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Granma yacht: the vessel which brought the cuban revolution in cuba.

Granma yacht

On November 1956, Fidel Castro, Che Guevara, Camilo Cienfuegos, and Castro’s brother, Raul Castro, along with 80 other fighters, departed from the Mexican port of Tuxpan, Veracruz and headed to Cuba on the yacht “Granma.” The 60-foot (18 meters) diesel-powered cabin cruiser, originally designed for twelve people, brought the Cuban revolutionaries who overthrew the regime of Fulgencio Batista.

The cruiser was built in 1943, and it is said that it was originally named after the grandmother of the original owner. However, the revolutionaries called the yacht simply “Granma,” as an affectionate term for a grandmother. The yacht was purchased only a month before the revolution, on the 10th October 1956. It was bought from the United States for MX$ 50,000 (US$15,000), through a gun dealer Antonio “The Friend” del Conde from Mexico City.

Granma Memorial in Havana  Photo credit

Castro’s initial plan for crossing the Gulf of Mexico was to purchase a US naval crash rescue boat or a Catalina flying boat maritime aircraft. However, he wasn’t able to realize his idea due to the lack of funds. The money for the “Granma” yacht was donated to the revolution by the former Cuban President Carlos Prío Socarrás and Teresa Casuso Morín, a prominent Cuban intellectual, and writer, who fought for freedom and democracy in Cuba.

The Cuban Revolutionaries, later known as “Los expedicionarios del yate Granma” (“The Granma yacht expeditioners”) set out from Tuxpan shortly after midnight, on the 25th November. For more than a week, the members of the expedition experienced sea-sickness, diminishing supplies, and a leaking craft until the 2nd December, when the 82 revolutionaries arrived on Playa Las Coloradas, municipality of Niquero, today known as Granma Province. The location was chosen by the Cuban national hero, Jose Marti.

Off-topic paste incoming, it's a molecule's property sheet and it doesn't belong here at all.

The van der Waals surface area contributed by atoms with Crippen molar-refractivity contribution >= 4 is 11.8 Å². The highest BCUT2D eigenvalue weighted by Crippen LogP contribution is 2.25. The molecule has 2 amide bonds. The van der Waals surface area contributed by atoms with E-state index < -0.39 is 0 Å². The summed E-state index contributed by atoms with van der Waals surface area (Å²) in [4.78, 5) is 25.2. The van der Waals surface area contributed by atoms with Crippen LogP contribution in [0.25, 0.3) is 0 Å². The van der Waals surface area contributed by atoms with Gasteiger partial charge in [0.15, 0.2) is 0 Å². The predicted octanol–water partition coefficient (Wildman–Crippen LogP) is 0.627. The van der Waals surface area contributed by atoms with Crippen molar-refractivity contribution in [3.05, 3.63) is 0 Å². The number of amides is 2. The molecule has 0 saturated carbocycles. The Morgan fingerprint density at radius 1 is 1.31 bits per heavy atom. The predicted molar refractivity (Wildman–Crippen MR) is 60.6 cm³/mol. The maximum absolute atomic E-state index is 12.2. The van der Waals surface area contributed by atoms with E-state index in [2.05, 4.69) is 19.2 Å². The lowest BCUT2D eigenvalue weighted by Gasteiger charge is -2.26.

José Julián Martí Pérez was an important figure in Latin American literature   Photo credit

The site was chosen by the Cuban national hero, Jose Marti. He had landed at the very same location 61 years earlier, during the independence wars from the Spanish colonial rule. The yacht was navigated by Castro’s ally and the Cuban Navy veteran, Norberto Collado Abreu.

Here’s what Che Guevara has written about the landing: “We reached solid ground, lost, stumbling along like so many shadows or ghosts marching in response to some obscure psychic impulse. We had been through seven days of constant hunger and sickness during the sea crossing, topped by three still more terrible days on land. Exactly ten days after our departure from Mexico, during the early morning hours of December 5th, following a night-long march interrupted by fainting and frequent rest periods, we reached a spot paradoxically known as Alegría de Pío (Rejoicing of the Pious)”. Ernesto “Che” Guevara (World Leaders Past & Present) by Douglas Kellner, 1989, Chelsea House Publishers, pg 40.

After the triumph of the revolution on 1st January 1959, the yacht was transferred to Havana Bay and its pilot, Norberto Collado Abreu, got the job of guarding and preserving the cabin cruiser. Since 1976, the “Granma” is on permanent display in a glass enclosure at the Granma Memorial adjacent to the Museum of the Revolution in Havana.

The Revolution Square (Plaza de la Revolución) Havana  Photo credit

The location of the Granma landing, Playa Las Coloradas, was declared “Granma National Park,” a World Heritage Site by UNESCO, for its natural habitat.

Read another story from us: CIA attempted to assassinate Fidel Castro on 638 occasions